In summary, I figured that this was made as a family picture, deliberately broad and over-the-top in such a way that it’s kid-friendly without completely alienating adults. It was also quite clearly made as a film with an environmental message, though the central romance at least had enough heart to temper the painfully blunt moral.
I really thought I had this movie pegged. But then came a protracted joke involving cooked octopus. The whole scene was as exaggerated as anything else in the film, which only served to make it so much more grotesque. I got the distinct feeling that the movie wanted me to laugh, but I would’ve felt ashamed of myself if I had.
And that’s nothing compared to the climax, in which we clearly see dozens of mermaids — quite possibly the last of their species — getting brutally slaughtered en masse. I get that dark material in a family picture is nothing new, but this was some seriously graphic and bloody shit, with a dark and foreboding score to match. Aside from the typically overblown presentation, I couldn’t reconcile any of this with the childlike simplicity seen in the rest of the movie.
And again, the fact that this is a foreign movie introduces so many variables. Do the Chinese have different standards about what constitutes “kid-friendly” entertainment? Is this sharp change in tone a regular thing in Chinese cinema? Is comical overacting the norm for Chinese actors? Is there some reference I’m not getting, does the film just suck, or is it my own preference? It could be any or all of the above, who knows?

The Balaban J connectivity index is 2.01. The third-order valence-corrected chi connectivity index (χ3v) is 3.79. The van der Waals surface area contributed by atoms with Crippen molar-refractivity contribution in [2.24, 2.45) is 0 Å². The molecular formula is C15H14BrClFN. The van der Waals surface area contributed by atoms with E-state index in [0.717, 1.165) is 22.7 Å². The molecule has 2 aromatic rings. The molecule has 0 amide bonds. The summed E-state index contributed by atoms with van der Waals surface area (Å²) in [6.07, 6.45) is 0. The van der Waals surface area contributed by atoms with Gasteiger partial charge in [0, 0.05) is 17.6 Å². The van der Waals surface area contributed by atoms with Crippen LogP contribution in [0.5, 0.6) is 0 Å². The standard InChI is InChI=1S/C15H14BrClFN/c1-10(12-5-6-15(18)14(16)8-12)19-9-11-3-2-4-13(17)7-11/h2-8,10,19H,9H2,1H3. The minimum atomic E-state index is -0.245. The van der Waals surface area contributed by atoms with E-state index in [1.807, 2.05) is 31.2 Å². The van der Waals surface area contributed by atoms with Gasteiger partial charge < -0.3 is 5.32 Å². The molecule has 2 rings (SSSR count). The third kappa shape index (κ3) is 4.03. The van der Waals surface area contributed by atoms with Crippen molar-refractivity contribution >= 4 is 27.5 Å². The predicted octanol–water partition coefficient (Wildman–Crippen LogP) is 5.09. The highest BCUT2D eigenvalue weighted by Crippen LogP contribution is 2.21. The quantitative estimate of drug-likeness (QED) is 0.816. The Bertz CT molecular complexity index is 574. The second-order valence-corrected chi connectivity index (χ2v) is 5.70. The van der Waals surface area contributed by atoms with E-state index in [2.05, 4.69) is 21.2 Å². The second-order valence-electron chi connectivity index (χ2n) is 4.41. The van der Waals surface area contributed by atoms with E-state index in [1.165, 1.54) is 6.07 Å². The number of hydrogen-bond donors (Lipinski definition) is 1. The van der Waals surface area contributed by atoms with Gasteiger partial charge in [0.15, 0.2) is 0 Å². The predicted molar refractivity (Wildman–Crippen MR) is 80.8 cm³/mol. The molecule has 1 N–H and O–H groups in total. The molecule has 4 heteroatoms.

Strictly from my own perspective, The Mermaid seems to have a huge problem with tone. Everything about the movie is so impossibly overexaggerated that the film is bouncing off the walls when it’s light, and woefully depressing when it’s dark. But the film so thoroughly commits to Sparkle Motion that it often makes the humor that much funnier, the romance that much more poignant, and the environmental message that much more sincere (and simplistic).
I honestly don’t know if it fits perfectly in the context of Chinese cinema, or if it really is just a weird little movie. But at this point in the calendar, when we’re only just now shaking off the January/February doldrums, even a little bit of oddity and novelty can go a very long way. Definitely give it a look and see if it’s your thing.